Fox News’ Tucker Carlson shared on Twitter a key detail of the immigration debate: how many immigrants are in the United States.
"There are more immigrants in our country right now than any other time. Is the country more united? Stronger? Just the opposite & everyone knows it. Maybe that's bc our elites welcome immigrants by telling them how flawed America is and how bigoted its native population #Tucker," tweeted Carlson, host of Tucker Carlson Tonight on Feb. 8.
We wondered about the first part of Carlson’s tweet: Does the United States have more immigrants now than ever before?
Carlson linked us to reports from the Center for Immigration Studies and Pew Research Center on the growing foreign-born population in the United States, which is now at a record high. It’s also worth noting, however, that the immigrant share of the total U.S. population was its highest in 1890.
The U.S. Census Bureau in 1850 began asking people where they born.
Large-scale immigration from Europe contributed to an increase of the foreign-born population in the United States from 1850 (2.2 million) to 1930 (14.2 million).
"The late 19th and early 20th century was a time of high immigration (relative to total population) because we had a growing economy (industrialization and urbanization)," said Mae M. Ngai, a professor of Asian American studies and history at Columbia University.
Nonpartisan think tank the Migration Policy Institute said restrictive immigration laws in the 1920s, the Great Depression and World War II then reduced the number of new arrivals. The number of immigrants dropped to 9.6 million by 1970, but has continued to grow since then. Today, the majority of the foreign-born population is from Latin America and Asia, according to the Census bureau.
Carlson pointed us to a May 2017 post from the nonpartisan Pew Research Center that said the U.S. foreign-born population reached a record 43.2 million in 2015.
"Since 1965, when U.S. immigration laws replaced a national quota system, the number of immigrants living in the U.S. has more than quadrupled," Pew Research Center reported.
Carlson also noted that the Center for Immigration Studies in October 2017 said the U.S. immigrant population hit a record 43.7 million in July 2016. (The center, which favors low levels of immigration, analyzed data from the Census’ 2016 American Community Survey. It said the total number of immigrants was likely 45.6 million because some immigrants are missed by the survey.)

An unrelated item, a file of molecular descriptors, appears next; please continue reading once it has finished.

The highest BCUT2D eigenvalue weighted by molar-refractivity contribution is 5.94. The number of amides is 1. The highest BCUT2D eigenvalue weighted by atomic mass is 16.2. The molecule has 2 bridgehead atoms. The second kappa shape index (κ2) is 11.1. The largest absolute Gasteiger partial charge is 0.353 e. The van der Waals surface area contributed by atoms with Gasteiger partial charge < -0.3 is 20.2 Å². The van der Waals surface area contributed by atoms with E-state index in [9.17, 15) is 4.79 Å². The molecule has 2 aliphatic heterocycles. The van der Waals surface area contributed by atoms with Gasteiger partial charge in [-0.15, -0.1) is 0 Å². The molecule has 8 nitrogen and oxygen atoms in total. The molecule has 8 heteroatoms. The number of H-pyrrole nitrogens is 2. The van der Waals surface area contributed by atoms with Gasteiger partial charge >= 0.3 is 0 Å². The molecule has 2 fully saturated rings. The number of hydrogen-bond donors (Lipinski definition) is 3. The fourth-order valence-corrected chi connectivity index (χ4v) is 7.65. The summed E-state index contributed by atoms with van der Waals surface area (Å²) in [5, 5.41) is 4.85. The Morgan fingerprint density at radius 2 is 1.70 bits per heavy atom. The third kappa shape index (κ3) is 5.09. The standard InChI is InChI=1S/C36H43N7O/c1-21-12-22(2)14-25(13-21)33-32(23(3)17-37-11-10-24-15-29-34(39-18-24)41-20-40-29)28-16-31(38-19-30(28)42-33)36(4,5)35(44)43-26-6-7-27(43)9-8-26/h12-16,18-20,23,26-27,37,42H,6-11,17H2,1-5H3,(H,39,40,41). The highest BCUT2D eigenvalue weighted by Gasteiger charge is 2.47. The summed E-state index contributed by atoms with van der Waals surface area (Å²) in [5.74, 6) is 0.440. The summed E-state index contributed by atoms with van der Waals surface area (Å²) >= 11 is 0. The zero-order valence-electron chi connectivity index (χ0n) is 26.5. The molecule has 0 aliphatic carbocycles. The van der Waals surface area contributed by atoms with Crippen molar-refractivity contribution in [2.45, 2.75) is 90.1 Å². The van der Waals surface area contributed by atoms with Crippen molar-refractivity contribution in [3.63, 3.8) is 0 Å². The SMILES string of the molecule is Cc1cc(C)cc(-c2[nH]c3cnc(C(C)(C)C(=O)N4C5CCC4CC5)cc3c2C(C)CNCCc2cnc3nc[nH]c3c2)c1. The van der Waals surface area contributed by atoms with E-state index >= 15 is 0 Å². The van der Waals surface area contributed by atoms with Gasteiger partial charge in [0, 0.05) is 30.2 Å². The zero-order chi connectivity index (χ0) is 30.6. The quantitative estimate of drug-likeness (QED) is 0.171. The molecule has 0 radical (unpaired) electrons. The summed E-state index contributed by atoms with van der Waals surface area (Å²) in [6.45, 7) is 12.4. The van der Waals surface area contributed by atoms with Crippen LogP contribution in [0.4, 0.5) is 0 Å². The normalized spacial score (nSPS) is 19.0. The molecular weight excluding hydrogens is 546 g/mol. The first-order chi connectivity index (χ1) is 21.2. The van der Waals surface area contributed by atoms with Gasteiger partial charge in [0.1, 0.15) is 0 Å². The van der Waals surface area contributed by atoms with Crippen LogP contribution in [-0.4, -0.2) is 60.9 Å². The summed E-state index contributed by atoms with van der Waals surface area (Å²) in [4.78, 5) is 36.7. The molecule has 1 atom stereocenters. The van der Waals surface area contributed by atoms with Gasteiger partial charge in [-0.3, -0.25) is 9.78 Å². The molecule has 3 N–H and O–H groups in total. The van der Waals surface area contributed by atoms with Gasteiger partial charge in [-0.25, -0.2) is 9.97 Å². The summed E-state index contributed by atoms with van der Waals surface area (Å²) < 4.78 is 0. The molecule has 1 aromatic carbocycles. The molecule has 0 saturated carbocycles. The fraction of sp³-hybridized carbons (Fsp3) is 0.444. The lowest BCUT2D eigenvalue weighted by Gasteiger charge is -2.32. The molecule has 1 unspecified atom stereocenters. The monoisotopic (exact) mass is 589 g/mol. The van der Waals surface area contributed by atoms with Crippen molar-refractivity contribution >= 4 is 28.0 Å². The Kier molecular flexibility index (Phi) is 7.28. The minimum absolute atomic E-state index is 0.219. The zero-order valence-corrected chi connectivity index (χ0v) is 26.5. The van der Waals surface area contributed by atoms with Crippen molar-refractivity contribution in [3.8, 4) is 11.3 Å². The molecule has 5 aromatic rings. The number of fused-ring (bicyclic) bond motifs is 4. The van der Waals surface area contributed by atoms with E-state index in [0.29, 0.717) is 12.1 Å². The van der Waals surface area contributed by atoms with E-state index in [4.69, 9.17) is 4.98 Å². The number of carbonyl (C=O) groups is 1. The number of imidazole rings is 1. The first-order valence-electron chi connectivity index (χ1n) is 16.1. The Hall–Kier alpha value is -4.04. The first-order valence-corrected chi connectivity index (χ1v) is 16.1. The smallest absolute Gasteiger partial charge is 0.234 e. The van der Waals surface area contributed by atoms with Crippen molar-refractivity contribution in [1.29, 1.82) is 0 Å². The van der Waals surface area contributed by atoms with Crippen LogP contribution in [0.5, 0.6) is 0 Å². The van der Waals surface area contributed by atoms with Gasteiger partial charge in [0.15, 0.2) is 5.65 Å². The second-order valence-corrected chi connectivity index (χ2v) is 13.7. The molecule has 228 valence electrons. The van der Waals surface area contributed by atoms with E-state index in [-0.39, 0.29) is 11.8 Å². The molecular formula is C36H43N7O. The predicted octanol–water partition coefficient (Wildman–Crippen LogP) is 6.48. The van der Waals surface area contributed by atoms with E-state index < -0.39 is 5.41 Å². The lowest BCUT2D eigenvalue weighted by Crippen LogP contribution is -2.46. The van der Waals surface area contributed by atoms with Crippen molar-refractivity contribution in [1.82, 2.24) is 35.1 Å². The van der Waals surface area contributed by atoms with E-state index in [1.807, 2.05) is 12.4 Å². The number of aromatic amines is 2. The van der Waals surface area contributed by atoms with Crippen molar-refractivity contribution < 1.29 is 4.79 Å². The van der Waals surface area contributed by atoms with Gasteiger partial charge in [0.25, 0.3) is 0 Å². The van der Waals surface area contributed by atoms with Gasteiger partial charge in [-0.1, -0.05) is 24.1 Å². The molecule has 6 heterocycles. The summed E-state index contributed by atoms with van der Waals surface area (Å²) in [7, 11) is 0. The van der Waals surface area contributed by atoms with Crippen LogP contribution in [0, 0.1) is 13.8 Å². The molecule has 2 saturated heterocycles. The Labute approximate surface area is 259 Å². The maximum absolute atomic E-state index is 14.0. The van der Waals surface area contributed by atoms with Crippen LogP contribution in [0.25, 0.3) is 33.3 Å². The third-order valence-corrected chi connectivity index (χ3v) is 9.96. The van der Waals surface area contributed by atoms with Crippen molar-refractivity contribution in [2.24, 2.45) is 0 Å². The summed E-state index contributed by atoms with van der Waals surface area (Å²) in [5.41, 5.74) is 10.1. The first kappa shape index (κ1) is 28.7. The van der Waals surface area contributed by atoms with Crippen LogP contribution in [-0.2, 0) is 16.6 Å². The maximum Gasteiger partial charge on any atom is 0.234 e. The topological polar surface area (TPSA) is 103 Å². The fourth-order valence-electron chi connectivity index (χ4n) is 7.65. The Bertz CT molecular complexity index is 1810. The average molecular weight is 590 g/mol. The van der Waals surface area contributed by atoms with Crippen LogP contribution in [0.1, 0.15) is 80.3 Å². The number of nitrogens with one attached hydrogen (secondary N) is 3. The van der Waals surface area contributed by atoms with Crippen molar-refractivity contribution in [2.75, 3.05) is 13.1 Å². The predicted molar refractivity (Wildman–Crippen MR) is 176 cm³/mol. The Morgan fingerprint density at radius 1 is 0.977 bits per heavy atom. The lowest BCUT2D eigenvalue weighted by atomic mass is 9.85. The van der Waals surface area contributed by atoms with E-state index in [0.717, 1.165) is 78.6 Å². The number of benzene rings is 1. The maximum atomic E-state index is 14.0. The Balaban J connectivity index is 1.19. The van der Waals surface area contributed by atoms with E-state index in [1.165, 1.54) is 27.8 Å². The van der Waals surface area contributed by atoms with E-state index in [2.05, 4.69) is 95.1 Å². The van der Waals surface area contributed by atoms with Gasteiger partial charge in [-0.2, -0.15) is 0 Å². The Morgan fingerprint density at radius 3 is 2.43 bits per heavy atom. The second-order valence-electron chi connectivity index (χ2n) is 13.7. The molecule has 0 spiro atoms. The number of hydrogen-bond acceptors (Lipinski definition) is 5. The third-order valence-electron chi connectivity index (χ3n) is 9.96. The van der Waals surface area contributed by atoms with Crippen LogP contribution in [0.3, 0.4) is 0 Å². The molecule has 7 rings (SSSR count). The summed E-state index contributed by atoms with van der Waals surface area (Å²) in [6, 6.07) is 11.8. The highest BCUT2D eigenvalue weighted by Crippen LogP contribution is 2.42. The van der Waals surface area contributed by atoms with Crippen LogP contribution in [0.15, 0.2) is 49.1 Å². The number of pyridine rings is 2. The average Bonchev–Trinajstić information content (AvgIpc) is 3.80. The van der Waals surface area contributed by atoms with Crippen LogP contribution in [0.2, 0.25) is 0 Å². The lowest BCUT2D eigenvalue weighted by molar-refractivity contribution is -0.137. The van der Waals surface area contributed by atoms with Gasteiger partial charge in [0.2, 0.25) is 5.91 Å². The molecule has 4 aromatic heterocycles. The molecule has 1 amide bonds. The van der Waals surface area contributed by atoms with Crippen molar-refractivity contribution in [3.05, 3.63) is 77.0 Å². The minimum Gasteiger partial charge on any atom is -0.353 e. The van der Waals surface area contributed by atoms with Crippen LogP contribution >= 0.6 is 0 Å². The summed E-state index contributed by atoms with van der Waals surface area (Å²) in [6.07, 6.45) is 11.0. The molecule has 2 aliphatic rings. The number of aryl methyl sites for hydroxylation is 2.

So the number of immigrants in the United States is the highest it’s ever been. But it’s worth mentioning that 1890 holds the record for the highest percentage of immigrants as a share of the population.
The total U.S. population in 1890 was about 63 million, and immigrants accounted for an estimated 14.8 percent. The total population in 2016 was about 323 million, which means about 13.5 percent were immigrants.
Through a spokeswoman, Carlson said he never claimed immigrants were at the highest level as a proportion of population.
An absolute number has no meaning by itself, "because it would mean something totally different in a country of 100 million, 200 million, 300 million or for that matter, 1 billion," said Ngai, the Columbia University professor.
Susan Martin, professor emerita of international migration at Georgetown University, said absolute numbers and proportion can help understand the scale and impact of immigration.
"Absolute numbers are important because each person presents needs and opportunities; proportion is equally important because impacts vary depending on whether the needs of a larger or smaller share of the population must be addressed," Martin said.
Overall, immigrants’ distribution across the country, how long they’ve been here (on average), their educational levels and and other socio-economic characteristics are also important, Martin said.
Carlson tweeted, "There are more immigrants in our country right now than any other time."
The number of immigrants in the United States is the highest it’s ever been: about 43.7 million. The number of immigrants in the United States has been increasing since 1970, according to the Census bureau. Carlson pointed to the absolute numbers as backup for his claim.
But it’s worth noting that immigrants as a share of the population reached its peak in 1890, at 14.8 percent. In 2016, immigrants accounted for 13.5 percent of the population.
Carlson’s statement is accurate but needs clarification or additional information. We rate it Mostly True.